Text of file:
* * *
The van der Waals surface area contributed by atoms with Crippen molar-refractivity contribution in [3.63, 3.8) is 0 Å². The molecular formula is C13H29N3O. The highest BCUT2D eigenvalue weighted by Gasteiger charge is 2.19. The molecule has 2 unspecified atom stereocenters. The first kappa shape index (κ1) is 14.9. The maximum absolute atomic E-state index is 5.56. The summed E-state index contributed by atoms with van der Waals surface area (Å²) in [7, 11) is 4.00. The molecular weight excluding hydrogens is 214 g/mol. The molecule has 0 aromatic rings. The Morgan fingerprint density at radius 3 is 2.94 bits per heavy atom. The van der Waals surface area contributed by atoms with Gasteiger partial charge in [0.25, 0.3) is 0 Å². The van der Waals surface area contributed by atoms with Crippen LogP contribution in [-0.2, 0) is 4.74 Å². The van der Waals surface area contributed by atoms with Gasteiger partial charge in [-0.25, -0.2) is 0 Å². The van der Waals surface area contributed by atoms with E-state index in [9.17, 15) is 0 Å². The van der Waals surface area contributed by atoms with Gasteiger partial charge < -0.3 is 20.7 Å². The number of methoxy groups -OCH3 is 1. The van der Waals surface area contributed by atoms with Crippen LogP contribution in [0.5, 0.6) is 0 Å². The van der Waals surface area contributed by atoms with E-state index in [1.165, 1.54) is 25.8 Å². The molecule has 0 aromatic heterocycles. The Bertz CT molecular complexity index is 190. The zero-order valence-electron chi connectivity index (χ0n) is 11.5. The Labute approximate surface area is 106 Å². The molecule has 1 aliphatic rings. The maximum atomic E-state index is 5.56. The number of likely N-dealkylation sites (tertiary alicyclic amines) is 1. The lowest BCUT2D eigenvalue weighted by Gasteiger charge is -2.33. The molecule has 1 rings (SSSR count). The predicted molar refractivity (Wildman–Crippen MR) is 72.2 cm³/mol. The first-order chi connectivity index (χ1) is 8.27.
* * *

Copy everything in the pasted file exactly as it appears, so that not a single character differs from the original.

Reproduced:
The van der Waals surface area contributed by atoms with Crippen molar-refractivity contribution in [3.63, 3.8) is 0 Å². The molecular formula is C13H29N3O. The highest BCUT2D eigenvalue weighted by Gasteiger charge is 2.19. The molecule has 2 unspecified atom stereocenters. The first kappa shape index (κ1) is 14.9. The maximum absolute atomic E-state index is 5.56. The summed E-state index contributed by atoms with van der Waals surface area (Å²) in [7, 11) is 4.00. The molecular weight excluding hydrogens is 214 g/mol. The molecule has 0 aromatic rings. The Morgan fingerprint density at radius 3 is 2.94 bits per heavy atom. The van der Waals surface area contributed by atoms with Gasteiger partial charge in [0.25, 0.3) is 0 Å². The van der Waals surface area contributed by atoms with Crippen LogP contribution in [-0.2, 0) is 4.74 Å². The van der Waals surface area contributed by atoms with Gasteiger partial charge in [-0.25, -0.2) is 0 Å². The van der Waals surface area contributed by atoms with E-state index in [9.17, 15) is 0 Å². The van der Waals surface area contributed by atoms with Gasteiger partial charge < -0.3 is 20.7 Å². The number of methoxy groups -OCH3 is 1. The van der Waals surface area contributed by atoms with Crippen LogP contribution in [0.5, 0.6) is 0 Å². The van der Waals surface area contributed by atoms with E-state index in [1.165, 1.54) is 25.8 Å². The molecule has 0 aromatic heterocycles. The Bertz CT molecular complexity index is 190. The zero-order valence-electron chi connectivity index (χ0n) is 11.5. The Labute approximate surface area is 106 Å². The molecule has 1 aliphatic rings. The maximum atomic E-state index is 5.56. The number of likely N-dealkylation sites (tertiary alicyclic amines) is 1. The lowest BCUT2D eigenvalue weighted by Gasteiger charge is -2.33. The molecule has 1 rings (SSSR count). The predicted molar refractivity (Wildman–Crippen MR) is 72.2 cm³/mol. The first-order chi connectivity index (χ1) is 8.27.